Less of a horror anthology, Minutes Past Midnight is more of a collection of horror shorts curated by filmmaker Justin McConnell in collaboration with Rue Morgue Magazine. There is no over-arching narrative and nothing to link each short together.
That and the massive tonal shift between each short make for a pretty disjointed affair. Something that could be over-looked if it was packed with quality but unfortunately, it’s not.
It begins strongly enough with the tongue in cheek silliness of Never Tear Us Apart. Here, two men on a trip to visit family stumble across cannibal’s shack in the woods. It’s silly but pretty entertaining especially with its final moments.
It’s followed by Awake, one of the worst shorts of the entire film. A young boy is suffering from some sort of illness that is affecting his mental health and his parents are really struggling to cope. The plot is solid enough and even initially intrigues but a lack of connection with the characters and the ‘is that it?’ finale leaves you feeling confused.
The tone shift between the first two is extreme but is nothing compared to what we get with Crazy for You. Arguably the best of the bunch. Here we meet a young serial killer who is driven to murder by polka dots. He hates what he does but he just can’t fight the compulsion until he meets the woman of his dreams.
Visually stunning, the excellent cinematography, the enthralling characters who are well-acted and a really clever storyline makes this a cut above every other short within Minutes Past Midnight.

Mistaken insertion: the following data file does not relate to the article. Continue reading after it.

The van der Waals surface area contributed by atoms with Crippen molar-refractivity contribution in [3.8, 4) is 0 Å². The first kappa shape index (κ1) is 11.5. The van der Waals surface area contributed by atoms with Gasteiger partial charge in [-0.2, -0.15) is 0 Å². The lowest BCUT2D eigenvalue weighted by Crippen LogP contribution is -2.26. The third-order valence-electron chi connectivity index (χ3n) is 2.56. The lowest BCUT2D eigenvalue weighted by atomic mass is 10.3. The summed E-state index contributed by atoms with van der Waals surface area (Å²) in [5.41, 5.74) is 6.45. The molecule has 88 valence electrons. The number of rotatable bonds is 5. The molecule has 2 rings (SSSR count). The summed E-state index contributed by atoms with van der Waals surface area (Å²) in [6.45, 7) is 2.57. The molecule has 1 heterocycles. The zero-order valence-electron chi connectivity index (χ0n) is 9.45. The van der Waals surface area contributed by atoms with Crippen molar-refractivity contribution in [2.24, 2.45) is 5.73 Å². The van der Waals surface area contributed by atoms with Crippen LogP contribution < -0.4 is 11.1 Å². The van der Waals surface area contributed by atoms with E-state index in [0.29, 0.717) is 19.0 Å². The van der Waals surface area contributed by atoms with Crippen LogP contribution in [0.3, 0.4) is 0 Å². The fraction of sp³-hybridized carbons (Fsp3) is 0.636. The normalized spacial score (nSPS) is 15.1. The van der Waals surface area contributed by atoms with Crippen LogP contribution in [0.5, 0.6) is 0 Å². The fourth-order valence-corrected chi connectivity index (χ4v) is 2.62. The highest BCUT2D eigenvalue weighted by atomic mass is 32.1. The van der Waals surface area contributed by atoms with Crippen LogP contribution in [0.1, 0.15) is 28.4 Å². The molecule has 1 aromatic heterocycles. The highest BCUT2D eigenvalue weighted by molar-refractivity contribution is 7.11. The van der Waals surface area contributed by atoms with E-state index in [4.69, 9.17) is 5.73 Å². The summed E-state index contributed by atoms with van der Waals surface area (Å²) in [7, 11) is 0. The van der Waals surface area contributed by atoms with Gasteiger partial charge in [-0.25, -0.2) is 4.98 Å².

The Mill at Calder’s End utilises doll animation to create an atmospheric Hammer Horror/Lovecraftian homage. A highly impressive effort that features the vocal talents of the legendary Barbara Steele.
After two great shorts in a row, things take a turn with Roid Rage. A lengthy mash up of pulp horror, 80’s action movies and gross out horror comedies like Basket Case. It is nowhere as good as it sounds thanks to bad CGI, poor acting and its overly long length.
Feeder fares better even though once again it is far too long. It sees a struggling musician move into a new apartment and discover some sort of shrine in a cupboard. While trying to work, the shape of a mouse is scratched out on the floor and he realises that it wants feeding. Doing so gives him inspiration to make music again so he continues to provide until its demands get bigger and bigger.
The gritty tone and dark plot lead to a payoff that is both satisfying and filled with despair.
The Spanish-language short, Timothy sees a young boy obsessed with a giant costumed rabbit from his favourite television show. Sent to bed by his mean baby sitter the boy is pleasantly surprised to see the arrival of the costumed rabbit arrive in the house.
Lacking originality, the best thing about Timothy is the contrast between horrifying scenes of brutality and colourful cartoonish-ness.
The final two shorts show off both the good and the bad things about Minutes Past Midnight. Ghost Train is a stylish horror with incredible production that builds tension before ending flatly.
While Horrific returns to the more comedic style showing the lengths a redneck will go to kill any critters that comes his way. It doesn’t take itself too seriously but it’s not the best way for the film to end.
Overall Minutes Past Midnight is an enjoyable collection of shorts that ranges from great to bad and everything in between.
Minutes Past Midnight